A Small Press Publishing Primer: the Most of Your Book’s Production Time
by Joan Frank
Going into production with a small press can feel, at the beginning, like a mail-order marriage—an intimate relationship that has suddenly fallen out of the sky.
I’ve spent some time on this mat—four books of fiction by four small publishers—and learned by doing. Small presses, to me, are the last of a breed of literary heroes, stepping forward where larger houses absconded. They’re giving public voice to new and emerging writers, usually at no profit. Their resources are slender; their commitment big-hearted. They're besieged with petitioners, so their acceptance signifies a real coup.
The bottom line? Keep them happy.
The contract they'll offer is usually standard, and fair. You may wish to compare yours with those of friends, or have a literary attorney or Authors Guild advisor glance at it. One delicate matter that may arise is a clause in which your publisher demands first right of refusal on your next book. Discuss it with legal counsel. (The Authors Guild offers guidance.)
You’ve signed your contract, sent it back: now your book is on its way. As it goes into production, you’ll be walked through each necessary step. Various staff will contact you with a series of specific requests. Here are basic pointers:
· Be when and where you've said you'll be. Stunningly obvious—but it’s difficult to overemphasize the importance of clarity, accessibility, and cooperativeness.
· Fulfill requests quickly and efficiently. The director of your press will ask for a clean copy of your manuscript, with a floppy disk or CD. She may also ask you to e-mail an electronic version. Clean up your materials and send them promptly. Minimize folksy chat. Be succinct, professional, attentive.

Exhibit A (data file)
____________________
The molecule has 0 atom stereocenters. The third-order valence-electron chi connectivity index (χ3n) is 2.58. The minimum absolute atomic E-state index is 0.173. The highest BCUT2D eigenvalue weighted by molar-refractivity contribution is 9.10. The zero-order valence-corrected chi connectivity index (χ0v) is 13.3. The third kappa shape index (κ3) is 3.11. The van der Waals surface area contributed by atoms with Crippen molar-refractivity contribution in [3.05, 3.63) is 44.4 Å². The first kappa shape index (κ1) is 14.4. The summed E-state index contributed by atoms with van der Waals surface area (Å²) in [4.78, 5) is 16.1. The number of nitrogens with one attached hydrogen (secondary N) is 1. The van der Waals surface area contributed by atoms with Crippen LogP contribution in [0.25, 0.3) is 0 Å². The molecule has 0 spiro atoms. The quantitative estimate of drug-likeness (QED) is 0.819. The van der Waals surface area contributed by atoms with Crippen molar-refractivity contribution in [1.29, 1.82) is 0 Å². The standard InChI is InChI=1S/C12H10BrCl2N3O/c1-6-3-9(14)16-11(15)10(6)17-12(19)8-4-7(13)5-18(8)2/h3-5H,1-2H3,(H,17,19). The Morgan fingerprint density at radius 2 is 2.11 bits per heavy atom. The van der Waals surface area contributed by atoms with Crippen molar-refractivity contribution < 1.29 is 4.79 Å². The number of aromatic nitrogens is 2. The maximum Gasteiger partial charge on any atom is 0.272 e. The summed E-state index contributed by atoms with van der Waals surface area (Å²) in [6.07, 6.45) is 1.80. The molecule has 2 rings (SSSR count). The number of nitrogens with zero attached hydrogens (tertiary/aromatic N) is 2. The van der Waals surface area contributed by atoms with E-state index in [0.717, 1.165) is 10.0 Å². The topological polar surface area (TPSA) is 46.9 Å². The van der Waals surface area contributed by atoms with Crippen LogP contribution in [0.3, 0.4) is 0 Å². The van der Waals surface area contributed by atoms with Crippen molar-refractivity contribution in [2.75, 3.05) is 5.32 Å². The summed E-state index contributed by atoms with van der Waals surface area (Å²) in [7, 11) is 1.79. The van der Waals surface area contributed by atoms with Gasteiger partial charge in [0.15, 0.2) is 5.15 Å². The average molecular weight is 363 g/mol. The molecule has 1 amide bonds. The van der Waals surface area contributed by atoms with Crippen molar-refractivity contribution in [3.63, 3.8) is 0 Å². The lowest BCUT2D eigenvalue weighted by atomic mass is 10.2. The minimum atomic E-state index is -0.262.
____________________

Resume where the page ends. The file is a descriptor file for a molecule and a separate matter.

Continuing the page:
· Greet each new staff member with delight—whileprivately keeping a list of who’s who. People will introduce themselves by turns, usually via e-mail. It can be easy to forget names in the initial excitement, as well as titles. A list kept handy—regularly updated—will help worlds. You’ll be able to ask questions of the right sources, and later thank the right people for their work.
· If possible, locate one individual within the press who can act as your advocate. If a serious question or problem arises you can seek that person’s judgment and if necessary, direct help. Keep your exchanges brief, frank, friendly. You may have to enlist his aid in a jam, so it’s vital not to wear out welcome. That person will of course be first on the list for thank-you notes or an inexpensive gift after the book’s published.
· Make fast friends with your publicist, marketing director, and assistants. Send a card or flowers at the start, and wine or candy and more thank-you cards at the end. (Have a special fund set aside for these expenditures.) Respond to their needs thoroughly and fast.
· Keep all communications brief, clear, brightly positive. Consolidate questions in an occasional message: otherwise, keep out of their faces. If you encounter problems, couch them in the most diplomatic language feasible. Avoid becoming a pest. The more you can behave like the kind of person you yourself would enjoy dealing with in their positions, the better.
· As soon as you learn of the book’s acceptance, compile a list of individuals who may be willing to offer a blurb.This cannot be accomplished too early. The more advance notice you provide to potential blurbers, the easier it will be for them to fit the chore into their lives. (Don't apologize. They know it is part of the business.) Your publicist or marketing manager can suggest how many names she'll need—two to four is typical. Write each candidate a simple, succinct request. If he declines, thank him sincerely and try another. Send a complete list with accurate contact information to your marketing manager. (A caveat: Confirm in advance that your publisher will use all who've contributed a comment.) After the book is published, mail each blurber an inscribed copy with a personal note of thanks.